I cut back on my hours at the bookstore, learned all the basics that other 19-year-old interns were doing. Eventually they needed someone to help with the morning show, and then asked if I could stay all day. After a year or 18 months, I was on the air doing some reporting. I wound up being a substitute anchor for the afternoon news, and then worked my way up to morning. I was doing the California Report (a statewide program) when someone at Marketplace called me.

Although I said Iíd really love to come talk to them, my wife was about to have our second baby, and I really couldnít leave her. My wife said Marketplace only calls once, so I called them back and went to the interview. That was the summer of 2001, my wife was on maternity leave from Yahoo!, and so we moved the family to Los Angeles. It was absolutely, completely fortuitous. It appears, although itís not true, that Iíve been suspiciously lucky. But my journalism career has been absolute complete serendipity.

Q: Did your entrance to business news involve a steep learning curve?

A: Absolutely. It was almost like they left me alone in the wee hours and said you have to report on gross domestic product. It wasnít quite that bad, but close. You have to sit down and digest the information because really none of us on the show are business people. Itís like learning the education beat or politics. I would call Steven Beard in London or Jocelyn Ford in China if I had questions on specific topics.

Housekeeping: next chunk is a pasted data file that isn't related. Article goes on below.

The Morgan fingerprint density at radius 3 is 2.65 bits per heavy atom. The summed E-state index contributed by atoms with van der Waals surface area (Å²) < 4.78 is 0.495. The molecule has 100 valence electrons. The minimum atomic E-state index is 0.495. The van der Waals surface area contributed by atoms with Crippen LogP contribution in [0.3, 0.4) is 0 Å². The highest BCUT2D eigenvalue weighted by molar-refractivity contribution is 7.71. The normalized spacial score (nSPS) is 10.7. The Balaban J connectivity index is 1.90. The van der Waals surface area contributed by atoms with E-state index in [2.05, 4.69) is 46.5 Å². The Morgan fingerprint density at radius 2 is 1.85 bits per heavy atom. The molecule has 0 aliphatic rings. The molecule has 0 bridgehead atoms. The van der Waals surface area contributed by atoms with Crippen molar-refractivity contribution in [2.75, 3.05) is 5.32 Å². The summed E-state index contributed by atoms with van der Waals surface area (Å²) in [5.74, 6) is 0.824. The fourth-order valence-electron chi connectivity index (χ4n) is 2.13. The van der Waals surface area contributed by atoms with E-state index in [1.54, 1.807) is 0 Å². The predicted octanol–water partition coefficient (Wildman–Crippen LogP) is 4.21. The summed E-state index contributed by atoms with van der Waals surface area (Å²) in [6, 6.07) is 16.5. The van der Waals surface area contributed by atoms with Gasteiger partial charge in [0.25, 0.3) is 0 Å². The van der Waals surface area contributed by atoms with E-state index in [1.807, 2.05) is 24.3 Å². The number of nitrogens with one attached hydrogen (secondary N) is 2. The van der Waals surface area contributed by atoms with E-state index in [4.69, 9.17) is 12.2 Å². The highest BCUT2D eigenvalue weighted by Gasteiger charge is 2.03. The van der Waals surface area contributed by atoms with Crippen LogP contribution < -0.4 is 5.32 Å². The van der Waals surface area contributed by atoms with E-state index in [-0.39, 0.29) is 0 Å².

Q: Traditional newspaper business reporting is often stuffy. Marketplace has a definite tone to it, and itís somewhat sassy in a good way. How do you keep it engaging?

A: The charge is very clear, yet not explicit. We all know that we bare the burden of making this entertaining and interesting. We work hard on it every day, working with reporters crafting angles, and then I spend two solid hours choreographing the whole show.

Q: Do you write your own copy? What goes into the writing process when you know at least a segment of the listening audience is going to be tuned in on their way home from work?

A: Yes, I write my own copy. After the morning editorial meeting, I donít immediately sit down and think how I can craft the show. I let it sit in the back of my brain and bubble around. Around 11:30-12, I get a sandwich and listen to the stories and the commentary that are in, and then I start to write. I start with the end of the show and write it backwards. Iím at my most creative under pressure, and I find I canít get it right if I try to work from the top of the show down. So I work my way up so that by 20 to 25 minutes past 1, Iím working on my opening and commentary. Iíll do a table read with the senior producer to make sure it sounds good, but otherwise it goes from my computer to the airwaves.